The United States is coming to be seen as a global threat, acting unilaterally with aggressive new market rules that critics say will hurt US firms, foreign banks, and international markets in one swoop.
The new buzzword in the financial world is "extraterritoriality", or ET. The idea that a government can exercise its authority beyond its borders.
The fear is that after the 2007-2009 financial crisis that roiled global markets, some countries will engage in an arms race of tough financial reforms in order to be seen as the safest capital markets, and will haphazardly foist their own rules on other nations.
Despite its talk of a global level playing field, the United States is being portrayed as a rogue country, with its unmatched Volcker rule to curtail banks' risky trades and its accelerated timetable to put in place new derivatives reforms.
The backlash has gained force in recent weeks.
International finance ministers are taking up their concerns with the US finance bosses, Treasury Secretary Timothy Geithner and Federal Reserve Chairman Ben Bernanke.
"At this time of financial market stress, I want to ensure this regulatory dialogue supports cooperation aimed at minimising any unintended consequences of regulatory reforms on either side of the Atlantic," UK Finance Minister George Osborne wrote to Bernanke late last month.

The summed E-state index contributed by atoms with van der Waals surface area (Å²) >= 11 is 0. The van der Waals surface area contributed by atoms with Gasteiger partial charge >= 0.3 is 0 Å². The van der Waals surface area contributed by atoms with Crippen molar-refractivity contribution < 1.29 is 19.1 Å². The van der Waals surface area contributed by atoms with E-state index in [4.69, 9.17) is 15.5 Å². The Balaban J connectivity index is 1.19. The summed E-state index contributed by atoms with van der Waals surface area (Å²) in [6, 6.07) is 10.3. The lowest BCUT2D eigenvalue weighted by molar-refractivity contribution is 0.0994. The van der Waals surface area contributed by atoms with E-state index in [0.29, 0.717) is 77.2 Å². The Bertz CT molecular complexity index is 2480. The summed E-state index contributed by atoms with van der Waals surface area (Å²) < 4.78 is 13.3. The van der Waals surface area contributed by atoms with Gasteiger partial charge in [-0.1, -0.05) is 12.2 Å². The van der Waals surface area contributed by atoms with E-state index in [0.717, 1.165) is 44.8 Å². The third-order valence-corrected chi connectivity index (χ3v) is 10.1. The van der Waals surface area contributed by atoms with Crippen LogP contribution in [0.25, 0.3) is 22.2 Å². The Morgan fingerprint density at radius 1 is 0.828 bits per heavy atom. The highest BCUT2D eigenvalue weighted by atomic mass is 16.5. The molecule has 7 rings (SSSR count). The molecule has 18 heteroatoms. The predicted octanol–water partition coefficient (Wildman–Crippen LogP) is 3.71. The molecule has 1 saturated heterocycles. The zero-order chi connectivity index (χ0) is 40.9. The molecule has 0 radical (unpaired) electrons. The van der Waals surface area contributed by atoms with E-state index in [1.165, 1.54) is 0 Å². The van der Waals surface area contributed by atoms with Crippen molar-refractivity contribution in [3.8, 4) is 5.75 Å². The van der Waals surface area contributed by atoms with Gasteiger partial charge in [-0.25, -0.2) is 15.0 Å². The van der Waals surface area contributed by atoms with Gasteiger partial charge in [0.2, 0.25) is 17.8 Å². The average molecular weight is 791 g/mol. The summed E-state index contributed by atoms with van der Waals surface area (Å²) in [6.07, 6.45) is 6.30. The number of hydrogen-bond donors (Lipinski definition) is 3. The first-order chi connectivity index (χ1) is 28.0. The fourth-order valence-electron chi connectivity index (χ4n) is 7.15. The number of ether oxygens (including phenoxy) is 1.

Japan and Canada also fear that unless non-US firms are exempted from the Volcker rule, trading in their own government bonds would be crimped.
EU financial services chief Michel Barnier is expected to raise the Volcker rule issue with Geithner this month.
To be sure, the EU has its own unmatched aggressive reforms. They include harsh proposals for credit raters, hedge funds, and its MiFID law that would only let non-EU firms do business in the bloc on condition that their home rules are equivalent to EU rules and that they offer reciprocal market access rights.
The unprecedented volume of new rules across the world has made overlaps inevitable but unwinding them may not be easy or so fast.
"Extraterritorial stuff is causing trouble, slowing things down. Many are now waking up to the Volcker rule but it would need Congress to change legislation," said an international regulatory official, who could not speak on the record due to political sensitivities.
David Lawton, acting director of markets at the UK Financial Services Authority, said last week that it would take "years and years and years of analysis" for regulators to determine if regimes are equivalent.
US firms are also chafing at what they see as overly tough domestic derivatives proposals that do not have enough extraterritorial reach to ensure their foreign rivals don't get the upper hand.
"I would call it a competitive nightmare," said one attorney at a Wall Street bank who was not authorized to speak on the record. "In Europe, the US banks are going to be on the Dodd-Frank playing field, and European banks are going to be on a very different playing field, which is much less tilted against them."
Efforts by the Group of 20 leading economies to shine a light on a $700 trillion derivatives market that magnified problems at collapsed bank Lehman Brothers and AIG, the US insurer that had to be rescued, are also stoking concerns about regulatory overreach despite strenuous efforts by EU and US regulators to avoid this.